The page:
Question answered. On Friday, they announced that they were also not going to have the real-time IRS data, at least not for the state exchanges. Subsidy calculations in many of the exchanges will now be conducted on . . . the honor system. The most likely explanation for all of this is that the administration simply couldn’t get the system working in time, so they gave up.
So those of us who suspected that the exchanges were not going live as we (and the law) had conceived them, were correct. That’s why all the complicated functionality is getting ripped out of them.
(Though “ripped out” may not be the right word. The architecture needed to interface with all those disparate systems is pretty complicated; I’d be surprised to find out that they’re actually planning to rewrite all that code now, when they should be moving into the testing phase. Rather, I’d expect that they’ve known they were going to do this for months and months, and never put the functionality in there in the first place.)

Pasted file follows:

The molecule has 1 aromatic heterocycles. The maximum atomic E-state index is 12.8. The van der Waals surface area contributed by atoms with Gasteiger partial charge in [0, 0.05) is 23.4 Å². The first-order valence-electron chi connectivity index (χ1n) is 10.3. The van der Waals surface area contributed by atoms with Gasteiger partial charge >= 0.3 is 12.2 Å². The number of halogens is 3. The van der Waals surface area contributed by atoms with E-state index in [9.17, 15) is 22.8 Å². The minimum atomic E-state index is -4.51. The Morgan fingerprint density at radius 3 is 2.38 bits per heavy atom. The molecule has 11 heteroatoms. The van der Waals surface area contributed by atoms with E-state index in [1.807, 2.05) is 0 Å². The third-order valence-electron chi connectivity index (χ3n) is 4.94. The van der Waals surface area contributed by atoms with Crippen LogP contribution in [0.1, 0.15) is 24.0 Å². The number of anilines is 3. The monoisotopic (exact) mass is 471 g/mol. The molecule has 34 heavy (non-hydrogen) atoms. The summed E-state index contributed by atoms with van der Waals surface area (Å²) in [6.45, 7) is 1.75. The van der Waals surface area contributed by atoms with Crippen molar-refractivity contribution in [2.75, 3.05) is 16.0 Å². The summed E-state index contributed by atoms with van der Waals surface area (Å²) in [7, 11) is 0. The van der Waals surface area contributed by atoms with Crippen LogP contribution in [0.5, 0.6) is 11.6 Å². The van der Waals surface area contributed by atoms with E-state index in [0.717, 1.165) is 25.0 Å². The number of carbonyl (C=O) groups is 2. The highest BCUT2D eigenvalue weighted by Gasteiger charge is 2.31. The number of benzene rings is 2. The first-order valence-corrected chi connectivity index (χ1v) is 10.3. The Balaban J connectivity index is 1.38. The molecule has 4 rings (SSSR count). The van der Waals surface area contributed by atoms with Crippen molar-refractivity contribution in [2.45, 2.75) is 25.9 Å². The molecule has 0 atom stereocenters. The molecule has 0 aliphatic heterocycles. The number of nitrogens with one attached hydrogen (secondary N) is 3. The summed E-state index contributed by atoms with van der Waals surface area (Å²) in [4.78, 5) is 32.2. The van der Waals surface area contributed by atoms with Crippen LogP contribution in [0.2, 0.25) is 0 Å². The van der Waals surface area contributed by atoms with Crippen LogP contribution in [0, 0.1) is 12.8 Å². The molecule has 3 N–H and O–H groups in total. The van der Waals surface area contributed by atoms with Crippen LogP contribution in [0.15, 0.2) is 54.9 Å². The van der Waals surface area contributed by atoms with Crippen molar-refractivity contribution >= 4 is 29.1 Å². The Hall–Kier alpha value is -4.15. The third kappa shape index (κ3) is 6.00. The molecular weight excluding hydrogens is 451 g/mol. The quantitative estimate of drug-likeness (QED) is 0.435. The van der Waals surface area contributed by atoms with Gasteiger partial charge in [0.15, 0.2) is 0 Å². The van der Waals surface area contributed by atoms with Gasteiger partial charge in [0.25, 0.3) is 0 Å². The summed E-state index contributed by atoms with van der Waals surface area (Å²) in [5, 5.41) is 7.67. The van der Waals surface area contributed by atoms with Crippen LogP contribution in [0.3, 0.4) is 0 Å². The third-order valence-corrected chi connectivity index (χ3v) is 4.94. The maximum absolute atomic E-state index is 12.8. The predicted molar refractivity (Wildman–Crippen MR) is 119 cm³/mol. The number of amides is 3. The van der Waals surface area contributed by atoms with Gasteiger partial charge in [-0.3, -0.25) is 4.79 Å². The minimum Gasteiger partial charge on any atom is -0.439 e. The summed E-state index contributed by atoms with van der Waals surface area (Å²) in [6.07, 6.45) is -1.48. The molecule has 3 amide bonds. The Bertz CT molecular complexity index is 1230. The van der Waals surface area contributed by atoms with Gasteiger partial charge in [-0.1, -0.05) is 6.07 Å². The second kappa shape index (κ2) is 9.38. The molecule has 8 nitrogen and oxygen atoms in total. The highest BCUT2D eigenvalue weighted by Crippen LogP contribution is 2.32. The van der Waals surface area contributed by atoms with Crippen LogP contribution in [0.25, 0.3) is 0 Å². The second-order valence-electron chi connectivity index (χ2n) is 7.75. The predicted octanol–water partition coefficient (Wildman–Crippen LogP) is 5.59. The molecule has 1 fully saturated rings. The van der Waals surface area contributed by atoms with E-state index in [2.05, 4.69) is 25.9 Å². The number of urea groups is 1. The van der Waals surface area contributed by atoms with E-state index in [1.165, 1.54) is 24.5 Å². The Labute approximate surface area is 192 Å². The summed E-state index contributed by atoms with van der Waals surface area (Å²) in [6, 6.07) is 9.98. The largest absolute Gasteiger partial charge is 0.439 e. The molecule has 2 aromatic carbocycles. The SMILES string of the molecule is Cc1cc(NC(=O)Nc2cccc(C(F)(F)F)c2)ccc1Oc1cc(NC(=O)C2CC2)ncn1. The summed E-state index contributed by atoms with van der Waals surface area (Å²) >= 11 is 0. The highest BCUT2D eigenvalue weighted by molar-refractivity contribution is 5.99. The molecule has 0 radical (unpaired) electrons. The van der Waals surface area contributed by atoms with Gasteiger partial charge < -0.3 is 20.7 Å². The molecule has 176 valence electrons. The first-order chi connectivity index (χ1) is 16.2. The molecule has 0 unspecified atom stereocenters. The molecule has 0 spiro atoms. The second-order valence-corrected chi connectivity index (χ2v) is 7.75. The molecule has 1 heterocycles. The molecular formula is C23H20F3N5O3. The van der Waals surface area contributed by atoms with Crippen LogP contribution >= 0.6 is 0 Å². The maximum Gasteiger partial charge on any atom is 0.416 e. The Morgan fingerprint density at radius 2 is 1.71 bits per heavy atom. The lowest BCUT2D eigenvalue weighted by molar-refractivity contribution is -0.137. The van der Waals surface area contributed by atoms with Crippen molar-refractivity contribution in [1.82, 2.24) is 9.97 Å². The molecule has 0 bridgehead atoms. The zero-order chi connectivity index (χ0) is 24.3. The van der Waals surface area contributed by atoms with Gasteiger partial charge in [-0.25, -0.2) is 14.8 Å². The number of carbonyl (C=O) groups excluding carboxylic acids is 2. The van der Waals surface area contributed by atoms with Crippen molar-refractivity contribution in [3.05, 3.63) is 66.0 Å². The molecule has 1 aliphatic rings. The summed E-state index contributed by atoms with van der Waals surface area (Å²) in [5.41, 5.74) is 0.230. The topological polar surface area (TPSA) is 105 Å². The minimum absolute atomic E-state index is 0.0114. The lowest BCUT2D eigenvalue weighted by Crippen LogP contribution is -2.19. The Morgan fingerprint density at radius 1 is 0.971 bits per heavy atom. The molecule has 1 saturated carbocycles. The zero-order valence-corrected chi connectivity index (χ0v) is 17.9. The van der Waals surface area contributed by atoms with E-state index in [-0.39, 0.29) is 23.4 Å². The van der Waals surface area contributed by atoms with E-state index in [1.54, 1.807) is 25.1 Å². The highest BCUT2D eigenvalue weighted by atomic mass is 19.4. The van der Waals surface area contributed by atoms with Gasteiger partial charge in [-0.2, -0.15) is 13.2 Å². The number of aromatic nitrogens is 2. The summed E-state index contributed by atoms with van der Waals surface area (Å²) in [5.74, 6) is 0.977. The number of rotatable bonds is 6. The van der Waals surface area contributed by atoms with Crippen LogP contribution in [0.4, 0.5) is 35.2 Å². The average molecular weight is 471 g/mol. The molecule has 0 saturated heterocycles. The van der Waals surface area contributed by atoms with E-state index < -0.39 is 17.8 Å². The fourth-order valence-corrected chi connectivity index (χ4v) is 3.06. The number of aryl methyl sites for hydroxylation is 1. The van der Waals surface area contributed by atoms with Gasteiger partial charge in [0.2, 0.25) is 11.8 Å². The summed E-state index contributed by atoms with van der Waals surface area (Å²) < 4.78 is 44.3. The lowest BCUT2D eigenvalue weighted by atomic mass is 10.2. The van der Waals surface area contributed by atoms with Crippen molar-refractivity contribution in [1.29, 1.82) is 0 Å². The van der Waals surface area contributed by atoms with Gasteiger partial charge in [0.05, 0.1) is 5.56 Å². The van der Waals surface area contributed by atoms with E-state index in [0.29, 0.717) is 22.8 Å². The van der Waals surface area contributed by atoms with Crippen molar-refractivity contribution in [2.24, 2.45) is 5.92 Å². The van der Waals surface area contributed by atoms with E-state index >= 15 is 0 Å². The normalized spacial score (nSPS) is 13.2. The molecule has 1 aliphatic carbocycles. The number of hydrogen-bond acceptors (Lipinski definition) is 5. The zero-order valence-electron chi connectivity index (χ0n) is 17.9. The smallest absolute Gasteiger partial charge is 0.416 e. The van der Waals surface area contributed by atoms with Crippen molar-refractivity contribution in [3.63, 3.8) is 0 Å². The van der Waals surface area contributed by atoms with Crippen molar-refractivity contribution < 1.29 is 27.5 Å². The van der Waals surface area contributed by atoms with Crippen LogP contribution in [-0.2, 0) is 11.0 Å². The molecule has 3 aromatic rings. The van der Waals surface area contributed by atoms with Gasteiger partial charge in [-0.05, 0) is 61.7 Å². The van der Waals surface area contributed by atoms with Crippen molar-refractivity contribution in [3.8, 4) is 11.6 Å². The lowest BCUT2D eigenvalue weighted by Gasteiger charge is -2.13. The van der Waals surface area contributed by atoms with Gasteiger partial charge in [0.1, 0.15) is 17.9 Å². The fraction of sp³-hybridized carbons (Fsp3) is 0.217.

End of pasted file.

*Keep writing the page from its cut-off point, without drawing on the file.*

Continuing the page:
And yet, my critics were not necessarily wrong either, because they didn’t see this as losing core functionality. Ezra Klein basically sums up what I take to be their point of view, saying that “Obamacare just got easier to implement“. Which is absolutely true–as long as you define large parts of the promised functionality as being inessential to Obamacare.
In one view, Obamacare really has only one feature: putting as many people as possible onto the insurance rolls. As long as you’re doing that, nothing else matters–not cost control, not fraud prevention, not the words in the Patient Protection and Affordable Care Act. Take them away and Obamacare still exists, as long as there are exchanges with subsidies. I understand why people see it that way, but as you might suspect, I see some problems with this view of last week’s news.